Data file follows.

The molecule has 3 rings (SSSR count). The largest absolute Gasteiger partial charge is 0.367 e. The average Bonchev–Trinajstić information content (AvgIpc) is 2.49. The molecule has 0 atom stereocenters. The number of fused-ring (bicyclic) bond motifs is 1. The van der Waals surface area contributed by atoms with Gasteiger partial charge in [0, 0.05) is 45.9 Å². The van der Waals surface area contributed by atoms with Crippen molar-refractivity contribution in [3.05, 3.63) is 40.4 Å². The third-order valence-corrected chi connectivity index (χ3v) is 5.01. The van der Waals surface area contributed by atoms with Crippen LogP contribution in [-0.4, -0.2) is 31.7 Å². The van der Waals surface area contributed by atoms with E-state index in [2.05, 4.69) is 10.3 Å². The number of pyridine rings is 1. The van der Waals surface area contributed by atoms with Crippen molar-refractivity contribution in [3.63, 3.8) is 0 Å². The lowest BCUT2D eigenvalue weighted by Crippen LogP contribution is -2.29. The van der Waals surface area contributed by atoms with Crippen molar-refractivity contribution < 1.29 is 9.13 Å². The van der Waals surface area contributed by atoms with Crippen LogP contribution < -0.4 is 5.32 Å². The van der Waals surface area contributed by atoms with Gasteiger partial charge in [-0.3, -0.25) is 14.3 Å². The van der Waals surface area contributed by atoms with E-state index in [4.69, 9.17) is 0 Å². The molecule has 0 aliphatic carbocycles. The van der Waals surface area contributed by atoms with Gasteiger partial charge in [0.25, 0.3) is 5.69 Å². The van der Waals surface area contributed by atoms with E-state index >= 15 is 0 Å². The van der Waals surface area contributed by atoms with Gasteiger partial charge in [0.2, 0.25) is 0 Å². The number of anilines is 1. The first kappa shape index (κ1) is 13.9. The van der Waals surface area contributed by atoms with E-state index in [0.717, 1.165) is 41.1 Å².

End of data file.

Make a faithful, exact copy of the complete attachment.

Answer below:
The molecule has 3 rings (SSSR count). The largest absolute Gasteiger partial charge is 0.367 e. The average Bonchev–Trinajstić information content (AvgIpc) is 2.49. The molecule has 0 atom stereocenters. The number of fused-ring (bicyclic) bond motifs is 1. The van der Waals surface area contributed by atoms with Gasteiger partial charge in [0, 0.05) is 45.9 Å². The van der Waals surface area contributed by atoms with Crippen molar-refractivity contribution in [3.05, 3.63) is 40.4 Å². The third-order valence-corrected chi connectivity index (χ3v) is 5.01. The van der Waals surface area contributed by atoms with Crippen LogP contribution in [-0.4, -0.2) is 31.7 Å². The van der Waals surface area contributed by atoms with E-state index in [2.05, 4.69) is 10.3 Å². The number of pyridine rings is 1. The van der Waals surface area contributed by atoms with Crippen molar-refractivity contribution in [3.63, 3.8) is 0 Å². The lowest BCUT2D eigenvalue weighted by Crippen LogP contribution is -2.29. The van der Waals surface area contributed by atoms with Crippen molar-refractivity contribution < 1.29 is 9.13 Å². The van der Waals surface area contributed by atoms with Crippen LogP contribution < -0.4 is 5.32 Å². The van der Waals surface area contributed by atoms with Gasteiger partial charge in [-0.3, -0.25) is 14.3 Å². The van der Waals surface area contributed by atoms with E-state index in [4.69, 9.17) is 0 Å². The molecule has 0 aliphatic carbocycles. The van der Waals surface area contributed by atoms with Gasteiger partial charge in [0.25, 0.3) is 5.69 Å². The van der Waals surface area contributed by atoms with E-state index >= 15 is 0 Å². The van der Waals surface area contributed by atoms with Gasteiger partial charge in [0.2, 0.25) is 0 Å². The number of anilines is 1. The first kappa shape index (κ1) is 13.9. The van der Waals surface area contributed by atoms with E-state index in [0.717, 1.165) is 41.1 Å².